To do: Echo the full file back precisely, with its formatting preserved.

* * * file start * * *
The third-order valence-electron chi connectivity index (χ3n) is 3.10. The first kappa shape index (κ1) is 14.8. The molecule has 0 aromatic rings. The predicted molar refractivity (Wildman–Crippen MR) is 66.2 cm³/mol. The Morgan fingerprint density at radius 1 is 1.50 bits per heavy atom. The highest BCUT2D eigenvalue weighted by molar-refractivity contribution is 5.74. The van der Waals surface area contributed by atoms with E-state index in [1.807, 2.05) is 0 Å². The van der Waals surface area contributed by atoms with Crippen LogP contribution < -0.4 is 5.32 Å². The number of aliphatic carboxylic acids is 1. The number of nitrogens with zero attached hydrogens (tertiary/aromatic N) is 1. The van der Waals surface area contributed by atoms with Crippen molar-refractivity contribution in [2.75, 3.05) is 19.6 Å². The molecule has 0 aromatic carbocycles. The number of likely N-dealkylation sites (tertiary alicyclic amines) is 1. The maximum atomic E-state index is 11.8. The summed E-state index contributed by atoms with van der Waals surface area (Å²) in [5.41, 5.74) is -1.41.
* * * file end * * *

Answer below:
The third-order valence-electron chi connectivity index (χ3n) is 3.10. The first kappa shape index (κ1) is 14.8. The molecule has 0 aromatic rings. The predicted molar refractivity (Wildman–Crippen MR) is 66.2 cm³/mol. The Morgan fingerprint density at radius 1 is 1.50 bits per heavy atom. The highest BCUT2D eigenvalue weighted by molar-refractivity contribution is 5.74. The van der Waals surface area contributed by atoms with E-state index in [1.807, 2.05) is 0 Å². The van der Waals surface area contributed by atoms with Crippen LogP contribution < -0.4 is 5.32 Å². The number of aliphatic carboxylic acids is 1. The number of nitrogens with zero attached hydrogens (tertiary/aromatic N) is 1. The van der Waals surface area contributed by atoms with Crippen molar-refractivity contribution in [2.75, 3.05) is 19.6 Å². The molecule has 0 aromatic carbocycles. The number of likely N-dealkylation sites (tertiary alicyclic amines) is 1. The maximum atomic E-state index is 11.8. The summed E-state index contributed by atoms with van der Waals surface area (Å²) in [5.41, 5.74) is -1.41.